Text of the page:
January 26, 2022

To the Editor:

We are residents of the Princeton-Murray neighborhood (bordered by Nassau Street, Harrison Street, Prospect Avenue, and Princeton University). Princeton Avenue and Murray Place are thoroughfare streets in our neighborhood. We have been vocal in opposing the Permit Parking Task Force’s (PPTF) plan. However, we share this town with our fellow neighbors in the Witherspoon-Jackson (W-J) and Tree Street neighborhoods and with the many businesses that make this town vibrant. Their concerns about parking are just as important as ours.

Many of us attended the January 11 Council meeting, wherein opponents to the PPTF plan were asked to provide an alternative solution. We now propose the following two-phased plan, which provides a working solution for everyone. Phase 1 can be implemented immediately at low cost and with minimal intrusion. Afterwards, should unfulfilled parking need still exist, then Phase 2 will provide for a fully vetted plan.

Phase 1:

1. Issue one free, 24-hour residential permit upon request to residents with limited parking in the W-J and Tree Street neighborhoods, with the option to purchase an additional permit. Residents can park anywhere in the neighborhood. Remaining spots will continue to be used as they are today, which is parking by anyone, including employees. more

To the Editor:

I have only been peripherally following the work of the Permit Parking Task Force and the Cannabis Task Force, but my hat goes off to our civic-minded and thick-skinned neighbors who volunteered their personal time to try to address the perennial parking issues we face and the opportunity to sensibly address cannabis regulation in light of its legalization.

Both task forces feature a broad cross section of Princeton residents who began their work without any particular unified perspective. Rather, they both took the time to hear from as many people as possible, conduct independent research, discuss among themselves (in public I might add), and collectively develop recommendations.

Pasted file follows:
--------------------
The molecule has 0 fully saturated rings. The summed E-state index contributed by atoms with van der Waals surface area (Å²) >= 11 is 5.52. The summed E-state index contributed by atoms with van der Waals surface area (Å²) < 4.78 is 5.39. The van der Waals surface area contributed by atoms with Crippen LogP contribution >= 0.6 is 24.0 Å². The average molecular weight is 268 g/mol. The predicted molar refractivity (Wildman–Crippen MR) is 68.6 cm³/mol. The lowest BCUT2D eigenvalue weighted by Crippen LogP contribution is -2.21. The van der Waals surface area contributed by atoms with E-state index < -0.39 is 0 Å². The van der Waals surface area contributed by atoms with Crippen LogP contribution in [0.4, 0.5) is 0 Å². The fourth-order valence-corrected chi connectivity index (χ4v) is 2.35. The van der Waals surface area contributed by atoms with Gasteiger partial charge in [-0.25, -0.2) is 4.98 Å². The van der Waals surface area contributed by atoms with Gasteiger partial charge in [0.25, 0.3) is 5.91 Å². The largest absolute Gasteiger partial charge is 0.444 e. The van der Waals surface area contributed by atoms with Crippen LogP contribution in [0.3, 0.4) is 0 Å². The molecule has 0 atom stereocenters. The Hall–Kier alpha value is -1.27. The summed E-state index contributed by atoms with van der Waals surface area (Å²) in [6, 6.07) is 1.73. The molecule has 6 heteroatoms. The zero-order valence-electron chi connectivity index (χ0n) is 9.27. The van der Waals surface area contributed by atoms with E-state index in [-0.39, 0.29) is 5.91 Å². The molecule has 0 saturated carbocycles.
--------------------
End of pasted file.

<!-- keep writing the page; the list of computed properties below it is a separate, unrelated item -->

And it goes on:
With issues of this scope, there are going to be many people who have objections to portions of the recommendations. As is usual in Princeton, small groups have formed to voice their discontent and attempt to scuttle the work the task forces have done. The majority of people, I’m sure, understand that there is a give and take with these public policy issues, and have trust that the task forces will work in good faith to best balance all competing interests. more

To the Editor:

In 1994, the CEOs of the leading tobacco companies testified to Congress on whether or not nicotine was addictive. The CEOs of Philip Morris, R.J. Reynolds, U.S. Tobacco, Lorillard Tobacco, Liggett Group, Brown and Williamson Tobacco, and American Tobacco were all unanimous in their declaration that “no, nicotine is not addictive.” Anyone watching the replay of this event today, 28 years later, would likely view it as one of the most stunning attempts at public deception with devastating consequences on future public health.

A more recent example of organized public deception was Purdue Pharma’s deliberate suppression of evidence of OxyContin’s powerful addictive properties which led to the opioid crisis. Purdue Pharma’s President and Chief Executive Officer Michael Friedman and Chief Medical Officer Dr. Paul D. Goldenheim pleaded guilty to a misdemeanor “misbranding” charge and the executives paid a combined $634.5 million in fines.

Today, Princeton is facing its own glaring example of a breach of public trust with the potential for tragic consequences. more

To the Editor: